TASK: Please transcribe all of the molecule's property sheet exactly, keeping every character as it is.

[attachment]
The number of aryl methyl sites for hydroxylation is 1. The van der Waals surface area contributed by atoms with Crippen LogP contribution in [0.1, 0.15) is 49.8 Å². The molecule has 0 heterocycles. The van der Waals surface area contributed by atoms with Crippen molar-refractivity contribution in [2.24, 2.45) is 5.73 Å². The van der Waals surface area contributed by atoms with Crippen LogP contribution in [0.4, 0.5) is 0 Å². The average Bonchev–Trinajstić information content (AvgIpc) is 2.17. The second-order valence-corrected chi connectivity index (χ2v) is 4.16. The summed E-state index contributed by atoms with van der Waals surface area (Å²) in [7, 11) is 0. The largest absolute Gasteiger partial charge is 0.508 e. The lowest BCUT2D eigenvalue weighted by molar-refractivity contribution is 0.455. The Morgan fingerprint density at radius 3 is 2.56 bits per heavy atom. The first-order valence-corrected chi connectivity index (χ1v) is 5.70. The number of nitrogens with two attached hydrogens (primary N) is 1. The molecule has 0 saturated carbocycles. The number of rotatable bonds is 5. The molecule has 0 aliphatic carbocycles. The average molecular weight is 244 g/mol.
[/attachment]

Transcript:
The number of aryl methyl sites for hydroxylation is 1. The van der Waals surface area contributed by atoms with Crippen LogP contribution in [0.1, 0.15) is 49.8 Å². The molecule has 0 heterocycles. The van der Waals surface area contributed by atoms with Crippen molar-refractivity contribution in [2.24, 2.45) is 5.73 Å². The van der Waals surface area contributed by atoms with Crippen LogP contribution in [0.4, 0.5) is 0 Å². The average Bonchev–Trinajstić information content (AvgIpc) is 2.17. The second-order valence-corrected chi connectivity index (χ2v) is 4.16. The summed E-state index contributed by atoms with van der Waals surface area (Å²) in [7, 11) is 0. The largest absolute Gasteiger partial charge is 0.508 e. The lowest BCUT2D eigenvalue weighted by molar-refractivity contribution is 0.455. The Morgan fingerprint density at radius 3 is 2.56 bits per heavy atom. The first-order valence-corrected chi connectivity index (χ1v) is 5.70. The number of nitrogens with two attached hydrogens (primary N) is 1. The molecule has 0 saturated carbocycles. The number of rotatable bonds is 5. The molecule has 0 aliphatic carbocycles. The average molecular weight is 244 g/mol.